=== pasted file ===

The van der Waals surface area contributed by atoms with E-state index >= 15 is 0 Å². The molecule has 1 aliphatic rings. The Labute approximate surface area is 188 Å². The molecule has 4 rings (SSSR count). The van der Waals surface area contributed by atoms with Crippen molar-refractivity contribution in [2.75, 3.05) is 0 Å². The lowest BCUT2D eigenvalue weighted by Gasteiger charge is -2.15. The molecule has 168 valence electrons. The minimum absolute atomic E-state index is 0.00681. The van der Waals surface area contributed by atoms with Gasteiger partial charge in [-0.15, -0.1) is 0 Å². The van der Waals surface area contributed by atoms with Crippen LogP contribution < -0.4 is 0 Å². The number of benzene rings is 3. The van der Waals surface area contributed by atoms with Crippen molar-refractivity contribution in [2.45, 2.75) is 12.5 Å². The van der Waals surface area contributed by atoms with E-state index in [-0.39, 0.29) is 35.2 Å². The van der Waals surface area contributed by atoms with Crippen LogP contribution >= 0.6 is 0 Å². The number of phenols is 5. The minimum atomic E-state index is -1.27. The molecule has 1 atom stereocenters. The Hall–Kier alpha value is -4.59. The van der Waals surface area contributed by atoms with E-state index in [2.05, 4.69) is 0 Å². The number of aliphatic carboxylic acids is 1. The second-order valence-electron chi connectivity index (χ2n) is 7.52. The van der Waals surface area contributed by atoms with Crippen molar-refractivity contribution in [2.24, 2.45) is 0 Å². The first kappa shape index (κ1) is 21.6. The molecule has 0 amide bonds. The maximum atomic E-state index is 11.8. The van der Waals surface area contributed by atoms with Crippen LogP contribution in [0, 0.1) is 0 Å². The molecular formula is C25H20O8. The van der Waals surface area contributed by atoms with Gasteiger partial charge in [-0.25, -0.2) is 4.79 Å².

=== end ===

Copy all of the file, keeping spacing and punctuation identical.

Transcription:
The van der Waals surface area contributed by atoms with E-state index >= 15 is 0 Å². The molecule has 1 aliphatic rings. The Labute approximate surface area is 188 Å². The molecule has 4 rings (SSSR count). The van der Waals surface area contributed by atoms with Crippen molar-refractivity contribution in [2.75, 3.05) is 0 Å². The lowest BCUT2D eigenvalue weighted by Gasteiger charge is -2.15. The molecule has 168 valence electrons. The minimum absolute atomic E-state index is 0.00681. The van der Waals surface area contributed by atoms with Gasteiger partial charge in [-0.15, -0.1) is 0 Å². The van der Waals surface area contributed by atoms with Crippen LogP contribution < -0.4 is 0 Å². The number of benzene rings is 3. The van der Waals surface area contributed by atoms with Crippen molar-refractivity contribution in [2.45, 2.75) is 12.5 Å². The van der Waals surface area contributed by atoms with E-state index in [-0.39, 0.29) is 35.2 Å². The van der Waals surface area contributed by atoms with Crippen LogP contribution >= 0.6 is 0 Å². The number of phenols is 5. The minimum atomic E-state index is -1.27. The molecule has 1 atom stereocenters. The Hall–Kier alpha value is -4.59. The van der Waals surface area contributed by atoms with E-state index in [2.05, 4.69) is 0 Å². The number of aliphatic carboxylic acids is 1. The second-order valence-electron chi connectivity index (χ2n) is 7.52. The van der Waals surface area contributed by atoms with Crippen molar-refractivity contribution in [2.24, 2.45) is 0 Å². The first kappa shape index (κ1) is 21.6. The molecule has 0 amide bonds. The maximum atomic E-state index is 11.8. The van der Waals surface area contributed by atoms with Crippen LogP contribution in [0, 0.1) is 0 Å². The molecular formula is C25H20O8. The van der Waals surface area contributed by atoms with Gasteiger partial charge in [-0.25, -0.2) is 4.79 Å².